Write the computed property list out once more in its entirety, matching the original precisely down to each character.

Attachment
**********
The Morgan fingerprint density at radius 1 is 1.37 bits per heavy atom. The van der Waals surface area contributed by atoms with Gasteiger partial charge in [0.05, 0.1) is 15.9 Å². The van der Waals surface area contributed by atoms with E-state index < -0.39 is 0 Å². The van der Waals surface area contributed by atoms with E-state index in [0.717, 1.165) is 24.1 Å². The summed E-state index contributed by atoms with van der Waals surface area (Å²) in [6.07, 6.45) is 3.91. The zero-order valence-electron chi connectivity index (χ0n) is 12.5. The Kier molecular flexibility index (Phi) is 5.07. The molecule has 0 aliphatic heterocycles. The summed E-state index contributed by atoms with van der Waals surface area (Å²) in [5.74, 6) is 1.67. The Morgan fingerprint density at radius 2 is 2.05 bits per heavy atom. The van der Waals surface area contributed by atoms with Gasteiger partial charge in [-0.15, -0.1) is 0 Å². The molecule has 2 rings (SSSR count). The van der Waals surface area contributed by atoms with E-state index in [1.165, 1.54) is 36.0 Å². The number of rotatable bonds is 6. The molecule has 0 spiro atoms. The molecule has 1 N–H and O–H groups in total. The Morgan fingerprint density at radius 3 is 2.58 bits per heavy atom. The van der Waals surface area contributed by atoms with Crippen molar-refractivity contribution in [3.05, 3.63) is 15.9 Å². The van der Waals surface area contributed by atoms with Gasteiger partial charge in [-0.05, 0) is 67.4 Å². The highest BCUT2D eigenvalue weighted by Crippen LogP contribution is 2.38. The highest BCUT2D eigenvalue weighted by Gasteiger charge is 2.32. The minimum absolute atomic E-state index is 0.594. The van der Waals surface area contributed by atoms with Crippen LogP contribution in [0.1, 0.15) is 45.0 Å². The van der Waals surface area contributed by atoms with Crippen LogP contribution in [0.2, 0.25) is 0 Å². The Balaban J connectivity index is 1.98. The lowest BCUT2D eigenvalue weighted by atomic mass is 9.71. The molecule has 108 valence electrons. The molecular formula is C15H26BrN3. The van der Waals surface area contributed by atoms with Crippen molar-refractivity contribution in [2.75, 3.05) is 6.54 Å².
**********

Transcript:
The Morgan fingerprint density at radius 1 is 1.37 bits per heavy atom. The van der Waals surface area contributed by atoms with Gasteiger partial charge in [0.05, 0.1) is 15.9 Å². The van der Waals surface area contributed by atoms with E-state index < -0.39 is 0 Å². The van der Waals surface area contributed by atoms with E-state index in [0.717, 1.165) is 24.1 Å². The summed E-state index contributed by atoms with van der Waals surface area (Å²) in [6.07, 6.45) is 3.91. The zero-order valence-electron chi connectivity index (χ0n) is 12.5. The Kier molecular flexibility index (Phi) is 5.07. The molecule has 0 aliphatic heterocycles. The summed E-state index contributed by atoms with van der Waals surface area (Å²) in [5.74, 6) is 1.67. The Morgan fingerprint density at radius 2 is 2.05 bits per heavy atom. The van der Waals surface area contributed by atoms with Gasteiger partial charge in [-0.15, -0.1) is 0 Å². The molecule has 2 rings (SSSR count). The van der Waals surface area contributed by atoms with E-state index in [1.165, 1.54) is 36.0 Å². The number of rotatable bonds is 6. The molecule has 0 spiro atoms. The molecule has 1 N–H and O–H groups in total. The Morgan fingerprint density at radius 3 is 2.58 bits per heavy atom. The van der Waals surface area contributed by atoms with Crippen molar-refractivity contribution in [3.05, 3.63) is 15.9 Å². The van der Waals surface area contributed by atoms with Gasteiger partial charge in [-0.05, 0) is 67.4 Å². The highest BCUT2D eigenvalue weighted by Crippen LogP contribution is 2.38. The highest BCUT2D eigenvalue weighted by Gasteiger charge is 2.32. The minimum absolute atomic E-state index is 0.594. The van der Waals surface area contributed by atoms with Crippen LogP contribution in [0.1, 0.15) is 45.0 Å². The van der Waals surface area contributed by atoms with Crippen LogP contribution in [0.2, 0.25) is 0 Å². The Balaban J connectivity index is 1.98. The lowest BCUT2D eigenvalue weighted by atomic mass is 9.71. The molecule has 108 valence electrons. The molecular formula is C15H26BrN3. The van der Waals surface area contributed by atoms with Crippen molar-refractivity contribution in [2.75, 3.05) is 6.54 Å².